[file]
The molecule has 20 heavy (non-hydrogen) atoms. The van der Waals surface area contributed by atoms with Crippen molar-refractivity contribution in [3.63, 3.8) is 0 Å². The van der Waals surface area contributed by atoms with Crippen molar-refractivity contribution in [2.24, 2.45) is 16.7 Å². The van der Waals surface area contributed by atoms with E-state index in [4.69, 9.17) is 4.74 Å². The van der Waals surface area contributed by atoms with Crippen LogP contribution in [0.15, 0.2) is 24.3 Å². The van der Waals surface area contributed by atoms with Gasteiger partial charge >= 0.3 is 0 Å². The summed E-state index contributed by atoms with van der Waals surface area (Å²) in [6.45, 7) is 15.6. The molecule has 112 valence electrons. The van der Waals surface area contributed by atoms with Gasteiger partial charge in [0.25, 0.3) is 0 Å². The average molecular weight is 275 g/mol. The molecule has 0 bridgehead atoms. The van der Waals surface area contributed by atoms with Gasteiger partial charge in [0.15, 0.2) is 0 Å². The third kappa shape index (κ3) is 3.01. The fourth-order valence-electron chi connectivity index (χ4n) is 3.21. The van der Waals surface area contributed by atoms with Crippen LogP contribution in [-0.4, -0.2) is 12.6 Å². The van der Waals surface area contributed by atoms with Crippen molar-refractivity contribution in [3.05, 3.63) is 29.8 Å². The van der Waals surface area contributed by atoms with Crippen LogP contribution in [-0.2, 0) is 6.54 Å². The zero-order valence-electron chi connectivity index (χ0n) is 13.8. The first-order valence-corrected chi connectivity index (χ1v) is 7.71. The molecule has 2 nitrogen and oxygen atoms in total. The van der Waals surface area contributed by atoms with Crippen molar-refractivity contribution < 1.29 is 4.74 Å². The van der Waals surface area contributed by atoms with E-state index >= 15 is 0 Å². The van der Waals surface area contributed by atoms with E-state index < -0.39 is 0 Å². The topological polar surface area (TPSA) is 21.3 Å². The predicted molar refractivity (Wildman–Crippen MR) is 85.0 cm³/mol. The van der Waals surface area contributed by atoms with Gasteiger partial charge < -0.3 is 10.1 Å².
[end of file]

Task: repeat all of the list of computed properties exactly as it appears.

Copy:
The molecule has 20 heavy (non-hydrogen) atoms. The van der Waals surface area contributed by atoms with Crippen molar-refractivity contribution in [3.63, 3.8) is 0 Å². The van der Waals surface area contributed by atoms with Crippen molar-refractivity contribution in [2.24, 2.45) is 16.7 Å². The van der Waals surface area contributed by atoms with E-state index in [4.69, 9.17) is 4.74 Å². The van der Waals surface area contributed by atoms with Crippen LogP contribution in [0.15, 0.2) is 24.3 Å². The van der Waals surface area contributed by atoms with Gasteiger partial charge >= 0.3 is 0 Å². The summed E-state index contributed by atoms with van der Waals surface area (Å²) in [6.45, 7) is 15.6. The molecule has 112 valence electrons. The van der Waals surface area contributed by atoms with Gasteiger partial charge in [0.25, 0.3) is 0 Å². The average molecular weight is 275 g/mol. The molecule has 0 bridgehead atoms. The van der Waals surface area contributed by atoms with Gasteiger partial charge in [0.15, 0.2) is 0 Å². The third kappa shape index (κ3) is 3.01. The fourth-order valence-electron chi connectivity index (χ4n) is 3.21. The van der Waals surface area contributed by atoms with Crippen LogP contribution in [-0.4, -0.2) is 12.6 Å². The van der Waals surface area contributed by atoms with Crippen molar-refractivity contribution in [3.05, 3.63) is 29.8 Å². The van der Waals surface area contributed by atoms with Crippen LogP contribution in [-0.2, 0) is 6.54 Å². The zero-order valence-electron chi connectivity index (χ0n) is 13.8. The first-order valence-corrected chi connectivity index (χ1v) is 7.71. The molecule has 2 nitrogen and oxygen atoms in total. The van der Waals surface area contributed by atoms with Crippen molar-refractivity contribution < 1.29 is 4.74 Å². The van der Waals surface area contributed by atoms with E-state index >= 15 is 0 Å². The van der Waals surface area contributed by atoms with E-state index < -0.39 is 0 Å². The topological polar surface area (TPSA) is 21.3 Å². The predicted molar refractivity (Wildman–Crippen MR) is 85.0 cm³/mol. The van der Waals surface area contributed by atoms with Gasteiger partial charge < -0.3 is 10.1 Å².